Deputy Police Commissioner Jack Ewatski says there has been a 34 per cent reduction in crime in the Maraval area over the last year. Ewatski is claiming the decrease is a result of the 21st-century policing initiative implemented to introduce a more modern and innovative approach to policing.
Ewatski made the statement at a public stakeholder meeting hosted by the Police Service Commission Secretariat, at the Maraval Community Centre, on Thursday evening. The sparsely attended meeting was staged to evaluate the effectiveness of the project. "Statistics show that crime in the area is down by 34 per cent. Police officers are working to protect and serve with pride," said Ewatski.
"I also have reports that police officers have been able to respond and apprehend individuals leaving the scenes of the crimes. I am very pleased with that." However, Ewatski could not divulge further details when pressed by Diego Martin North East MP Colm Imbert.
Imbert said he had "no idea" what the initiative entailed and therefore had little faith that it had made any significant dent in the crime situation. "How do you measure that? I'm trying to understand how you arrived at that figure," Imbert asked. Unfazed, Ewatski, who said he lived in the community, said, "Based on the statistics we keep, I am saying that crime has reduced by 34 per cent. That is the information I have."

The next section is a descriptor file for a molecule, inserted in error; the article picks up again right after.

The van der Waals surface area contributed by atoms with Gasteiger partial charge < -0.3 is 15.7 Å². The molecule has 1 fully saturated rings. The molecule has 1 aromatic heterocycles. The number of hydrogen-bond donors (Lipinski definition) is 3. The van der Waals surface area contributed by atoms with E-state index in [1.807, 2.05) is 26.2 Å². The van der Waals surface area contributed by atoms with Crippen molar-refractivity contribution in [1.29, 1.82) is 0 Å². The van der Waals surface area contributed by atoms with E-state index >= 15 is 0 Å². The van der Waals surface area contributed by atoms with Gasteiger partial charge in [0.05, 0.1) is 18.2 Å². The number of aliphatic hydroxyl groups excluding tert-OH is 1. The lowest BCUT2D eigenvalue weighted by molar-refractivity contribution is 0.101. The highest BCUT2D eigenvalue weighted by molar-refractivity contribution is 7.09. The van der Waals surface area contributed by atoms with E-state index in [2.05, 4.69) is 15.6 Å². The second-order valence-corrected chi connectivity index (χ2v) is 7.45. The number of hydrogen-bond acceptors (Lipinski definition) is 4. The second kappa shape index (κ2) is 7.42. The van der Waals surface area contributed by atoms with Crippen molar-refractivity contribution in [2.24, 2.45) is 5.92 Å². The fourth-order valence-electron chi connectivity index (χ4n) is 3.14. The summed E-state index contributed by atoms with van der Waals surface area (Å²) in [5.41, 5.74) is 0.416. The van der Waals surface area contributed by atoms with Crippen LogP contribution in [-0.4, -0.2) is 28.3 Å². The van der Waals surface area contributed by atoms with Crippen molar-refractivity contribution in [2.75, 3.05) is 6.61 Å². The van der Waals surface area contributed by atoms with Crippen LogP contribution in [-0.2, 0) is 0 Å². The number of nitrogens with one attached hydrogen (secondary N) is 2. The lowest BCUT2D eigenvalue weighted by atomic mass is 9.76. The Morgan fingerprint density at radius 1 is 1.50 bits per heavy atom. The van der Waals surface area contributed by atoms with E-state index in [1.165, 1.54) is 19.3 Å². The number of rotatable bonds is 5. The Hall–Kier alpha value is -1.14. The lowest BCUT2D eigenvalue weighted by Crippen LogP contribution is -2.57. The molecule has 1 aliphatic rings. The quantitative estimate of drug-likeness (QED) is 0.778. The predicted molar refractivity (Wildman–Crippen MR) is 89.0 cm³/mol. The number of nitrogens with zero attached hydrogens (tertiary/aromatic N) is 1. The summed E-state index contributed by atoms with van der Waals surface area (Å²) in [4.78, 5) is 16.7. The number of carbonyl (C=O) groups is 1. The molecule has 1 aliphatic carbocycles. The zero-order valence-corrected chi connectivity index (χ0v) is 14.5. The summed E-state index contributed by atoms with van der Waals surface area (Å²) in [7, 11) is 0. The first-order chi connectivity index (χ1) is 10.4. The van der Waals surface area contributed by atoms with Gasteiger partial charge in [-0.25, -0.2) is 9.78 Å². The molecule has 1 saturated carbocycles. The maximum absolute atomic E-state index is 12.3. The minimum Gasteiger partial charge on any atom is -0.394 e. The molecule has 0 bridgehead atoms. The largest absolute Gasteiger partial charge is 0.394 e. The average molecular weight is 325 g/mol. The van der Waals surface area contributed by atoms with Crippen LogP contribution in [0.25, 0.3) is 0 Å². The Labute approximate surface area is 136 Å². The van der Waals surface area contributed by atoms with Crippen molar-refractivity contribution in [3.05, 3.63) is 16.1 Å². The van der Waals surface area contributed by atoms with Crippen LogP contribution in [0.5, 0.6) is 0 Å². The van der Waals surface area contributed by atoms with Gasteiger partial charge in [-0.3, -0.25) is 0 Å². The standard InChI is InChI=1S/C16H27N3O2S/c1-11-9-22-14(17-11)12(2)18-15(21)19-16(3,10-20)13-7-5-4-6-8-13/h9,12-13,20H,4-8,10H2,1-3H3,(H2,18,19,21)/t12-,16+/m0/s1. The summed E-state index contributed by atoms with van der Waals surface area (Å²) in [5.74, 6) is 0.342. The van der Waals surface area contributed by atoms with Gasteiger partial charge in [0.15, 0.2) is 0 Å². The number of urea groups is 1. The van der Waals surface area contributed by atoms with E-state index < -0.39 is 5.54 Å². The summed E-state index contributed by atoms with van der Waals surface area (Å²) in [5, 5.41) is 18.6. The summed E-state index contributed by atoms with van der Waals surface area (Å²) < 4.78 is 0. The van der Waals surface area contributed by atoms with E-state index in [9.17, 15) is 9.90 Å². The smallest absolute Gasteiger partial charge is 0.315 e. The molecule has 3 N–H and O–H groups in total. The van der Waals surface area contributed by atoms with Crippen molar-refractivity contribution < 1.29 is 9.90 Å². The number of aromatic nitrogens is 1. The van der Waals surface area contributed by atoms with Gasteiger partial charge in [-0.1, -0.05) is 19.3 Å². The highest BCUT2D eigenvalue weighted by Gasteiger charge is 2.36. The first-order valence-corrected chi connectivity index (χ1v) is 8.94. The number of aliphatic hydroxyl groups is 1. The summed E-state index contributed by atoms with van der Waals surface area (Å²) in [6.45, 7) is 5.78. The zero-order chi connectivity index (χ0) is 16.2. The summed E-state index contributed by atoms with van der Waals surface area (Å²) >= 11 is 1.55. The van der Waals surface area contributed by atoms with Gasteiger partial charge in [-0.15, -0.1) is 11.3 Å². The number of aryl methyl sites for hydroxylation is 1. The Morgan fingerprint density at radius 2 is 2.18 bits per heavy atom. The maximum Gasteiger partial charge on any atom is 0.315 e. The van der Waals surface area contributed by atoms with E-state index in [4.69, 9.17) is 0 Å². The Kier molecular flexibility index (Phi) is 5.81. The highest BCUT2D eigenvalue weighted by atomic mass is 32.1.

Not satisfied with Ewatski's explanation, Imbert called on him to "please explain your point." Imbert said: "I am not aware that there has been any reduction in crime. In fact, I know there has been an increase in the number of robberies in the area. That wasn't the case previously. I cannot say there is any improvement as a result of this initiative. "I don't even know what the 21st-century policing is all about."
Resident Stephanie Thomas echoed Imbert's sentiments. Thomas said the police were "too unjust" and did not have an amicable relationship with members of the community. Thomas said she made several reports to the police about robberies she had witnessed, but to no avail. She said she now had to take matters into her own hands, as the police "doh care about we."
"I will be sharpening my blade back and forth. I have two girl children and I have to protect them. I have had it up to here with the police," she said. "The police and them not effective. I don't know what wrong with them. "I called the station to report a robbery I saw. Up to this day, I still waiting on them to come."
Councillor for the area Nadine Romany called for a police youth club to be set up in the area. She said while there were increased police patrols in the community, she was not totally satisfied that the initiative was having the desired effect. Another resident, Laurlyn Mc Kain, who blamed the poor turnout on a lack of advertising by the Police Service Commission, said while she understood police could not be everywhere all the time, there was need for them to take their jobs more seriously.
"We need more police presence, especially for the traffic on mornings. Drivers doing what they want. The police and traffic wardens supposed to be out there, because old people like me having a hard time," she said.